Dorian takes a deep breath.

“So, that’s what we’ve got between us and the fame of being the greatest tricksters in the ‘Neath: the wrath of the Masters, the wrath of Hell, and the wrath of Mrs. Plenty. Personally I fear the last”

“just imagine”, Jack Owlfisher said " a few smudges on sheets of paper, forming the words of some devestating gossip about some societal fixture, or containing veiled challenges to further personal Vendettas, and we could make half of Fallen London turn against mr. Page and the ministry! Isn’t ink a marvellous substance?"

Brief out of character aside here, what we choose between teaming up and splitting up depends how people would like to write, if we split up, each mission would be kinda like a short story on its own, if we team up, it’d be more of a traditional round-robin. The first option is more labour-intensive, at least in the short run, since each person will have to write more at a time, but I kinda like that option, since it would give each character time to shine.

(ooc: Yeah, thanks Jack. I wanted to ask seeing as how this will be one of those sort of RP’s. Personally I’m with you on the choice, as it’ll give everyone a chance to flex their creative ability)

Theodore dashed into the Salon, gripping at the fork tightly. Oh god, what he had gotten into to get this fork. Lying in that ally, pretending to be a common drunk, hiding that razor claw under the scratchy burlap…But now he had changed, and was finally back in the comforting clothes of high fashion. “I’m so terribly sorry I’m late everyone. The spirifer put up a fight! But I wouldn’t have it any other ways. We are pleased to arrive.” He sat daintilly upon a small, fungal looking cushion. “So, mischief? A prime occupation in a city of endless amusements.” He reached out to the small hours d’ourves platter, and popped a gruyere gouge into his mouth. “Spirifers fork. Taken from the Tyrant Garden Spirifer that Huffman’s been railing about. Hope it’s suitable.” He chewed as he talked, placing it on the table.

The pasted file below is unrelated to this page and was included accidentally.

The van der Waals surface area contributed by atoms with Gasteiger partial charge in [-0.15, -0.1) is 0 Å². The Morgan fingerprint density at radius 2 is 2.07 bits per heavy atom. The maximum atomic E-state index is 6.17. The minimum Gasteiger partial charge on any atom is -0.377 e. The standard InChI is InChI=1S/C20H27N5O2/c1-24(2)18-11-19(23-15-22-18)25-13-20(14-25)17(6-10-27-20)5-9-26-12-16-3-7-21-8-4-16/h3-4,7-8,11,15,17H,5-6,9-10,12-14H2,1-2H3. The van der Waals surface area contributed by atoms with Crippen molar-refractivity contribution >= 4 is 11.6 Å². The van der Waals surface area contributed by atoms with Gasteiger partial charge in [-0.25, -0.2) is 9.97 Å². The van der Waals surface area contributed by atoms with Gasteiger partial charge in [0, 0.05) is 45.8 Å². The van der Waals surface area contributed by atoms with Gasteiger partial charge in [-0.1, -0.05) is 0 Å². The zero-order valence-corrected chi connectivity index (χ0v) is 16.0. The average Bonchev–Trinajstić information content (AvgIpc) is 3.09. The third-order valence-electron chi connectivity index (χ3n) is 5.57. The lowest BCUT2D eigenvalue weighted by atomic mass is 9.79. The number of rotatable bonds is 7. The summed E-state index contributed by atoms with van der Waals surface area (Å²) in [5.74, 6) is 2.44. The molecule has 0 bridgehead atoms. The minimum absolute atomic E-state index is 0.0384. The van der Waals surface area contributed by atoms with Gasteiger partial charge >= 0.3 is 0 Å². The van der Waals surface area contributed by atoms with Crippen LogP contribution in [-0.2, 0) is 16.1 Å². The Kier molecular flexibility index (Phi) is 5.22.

Dorian jumped at the sound of the door suddenly opening, his stance half-tensed in anticipation of a raid by the constables,

“Good lord! Ah, Master Theodore, still keeping me on my toes I see!” he says beaming, as he waves off his bandaged-man guardian.
“Welcome to the party, sir! Dorian Sharpe, at your service. And these gentlemen here are Messrs’ Owlfisher and Narciso”

(So, just to catch you up, we’ve got three places so far and we’re just deciding whether to pursue it as a group (round robin) or a one-person-per-mission basis.)

“A familiar face … ! Marvellous to have you aboard,” Narciso sing-songs.